One novel mass storage solution seen involves heavy rail wagons driven uphill (by electricity) during daylight/windy days. And let downhill when recovering the stored energy by generating electricity and storing on batteries on each wagon. In future iterations the battery boxes will turn sideways at the top and bottom to maximise parking area. The company claim 95% ability to recycle the whole system at the end of life.

prototype is the second picture


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Subject: RE: BS: climate crisis - how do we go from here?
From: Stilly River Sage
Date: 13 Feb 20 - 06:11 PM

The Maldives are islands that seem to be shifting and sometimes growing - lucky for them there is room for that dynamic activity - but Alaska natives are moving their homes on the Aleut and mainland shorelines because of the rising sea level eroding the land. Scientists may not have got them all right, but they're more correct than wrong, and a lot more accurate than your misinformation sources. The Arctic Institute.


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Subject: RE: BS: climate crisis - how do we go from here?
From: Steve Shaw
Date: 13 Feb 20 - 06:00 PM

There are two blind guys here, Donuel. The demented Iains and you. You are blind when you refer to "you guys." There is only one guy posting here who denies anthropogenic climate change. The rest of us don't care to be insulted by your bracketing us with him. Especially him. Knock it off, eh?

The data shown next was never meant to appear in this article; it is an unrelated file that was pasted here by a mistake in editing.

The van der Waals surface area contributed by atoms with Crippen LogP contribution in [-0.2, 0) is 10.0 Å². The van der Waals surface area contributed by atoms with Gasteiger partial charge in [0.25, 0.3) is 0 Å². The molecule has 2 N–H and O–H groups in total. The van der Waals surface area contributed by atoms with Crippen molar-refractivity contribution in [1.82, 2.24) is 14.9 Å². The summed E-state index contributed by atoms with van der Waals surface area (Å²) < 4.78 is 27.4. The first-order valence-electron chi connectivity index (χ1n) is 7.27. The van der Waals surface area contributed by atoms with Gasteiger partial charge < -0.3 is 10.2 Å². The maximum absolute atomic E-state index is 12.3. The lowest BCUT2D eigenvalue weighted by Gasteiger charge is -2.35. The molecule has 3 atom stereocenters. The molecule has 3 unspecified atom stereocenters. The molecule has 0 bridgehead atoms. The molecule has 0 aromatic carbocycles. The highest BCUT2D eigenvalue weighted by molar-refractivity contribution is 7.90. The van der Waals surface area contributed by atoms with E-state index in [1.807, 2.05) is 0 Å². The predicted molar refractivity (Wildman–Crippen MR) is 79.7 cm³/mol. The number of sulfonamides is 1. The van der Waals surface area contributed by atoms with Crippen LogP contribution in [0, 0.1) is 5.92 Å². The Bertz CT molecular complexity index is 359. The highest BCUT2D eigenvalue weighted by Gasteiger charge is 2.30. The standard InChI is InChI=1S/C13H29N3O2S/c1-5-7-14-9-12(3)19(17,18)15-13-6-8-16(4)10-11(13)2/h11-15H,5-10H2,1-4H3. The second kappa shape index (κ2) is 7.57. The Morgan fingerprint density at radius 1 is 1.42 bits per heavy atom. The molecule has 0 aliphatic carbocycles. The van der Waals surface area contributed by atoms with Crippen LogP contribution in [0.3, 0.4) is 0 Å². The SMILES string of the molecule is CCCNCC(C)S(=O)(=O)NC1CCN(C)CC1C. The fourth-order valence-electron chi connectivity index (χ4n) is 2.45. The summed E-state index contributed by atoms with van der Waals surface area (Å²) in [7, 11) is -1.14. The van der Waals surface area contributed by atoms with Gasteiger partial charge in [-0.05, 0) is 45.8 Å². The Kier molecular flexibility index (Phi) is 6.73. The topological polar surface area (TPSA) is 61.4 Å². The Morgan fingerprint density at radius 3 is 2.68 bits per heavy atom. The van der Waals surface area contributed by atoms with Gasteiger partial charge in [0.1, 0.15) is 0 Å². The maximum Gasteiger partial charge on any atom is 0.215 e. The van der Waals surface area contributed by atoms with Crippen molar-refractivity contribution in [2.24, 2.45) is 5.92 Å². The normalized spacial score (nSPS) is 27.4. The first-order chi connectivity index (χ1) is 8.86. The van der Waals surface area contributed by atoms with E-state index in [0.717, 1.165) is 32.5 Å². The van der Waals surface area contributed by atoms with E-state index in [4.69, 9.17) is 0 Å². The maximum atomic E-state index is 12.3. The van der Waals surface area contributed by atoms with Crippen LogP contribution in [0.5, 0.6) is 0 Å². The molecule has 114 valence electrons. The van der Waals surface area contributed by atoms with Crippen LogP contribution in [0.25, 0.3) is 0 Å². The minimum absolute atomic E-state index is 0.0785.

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Subject: RE: BS: climate crisis - how do we go from here?
From: punkfolkrocker
Date: 13 Feb 20 - 03:35 PM

Do we have time left to block off the Bristol channel between Wales and Scrumpyshire
before we return to pre land reclamation waterscapes..

Or is it not worth thinking about new downstairs carpets...???


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Subject: RE: BS: climate crisis - how do we go from here?
From: Donuel
Date: 13 Feb 20 - 03:12 PM

You guys are CO2 blind, which is the main accelerent of global warming. Since 14,000 years ago when the last ice age let go of its icy grip big time, sea levels have risen, now climate change is going after the remaining ice.


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Subject: RE: BS: climate crisis - how do we go from here?
From: Iains
Date: 13 Feb 20 - 03:00 PM

The pseudo science is the belief 97% of scientists believe in global warming according to Al Gore, and now rebadged as climate change, all due to anthropogenic causes.
Climate has always changed.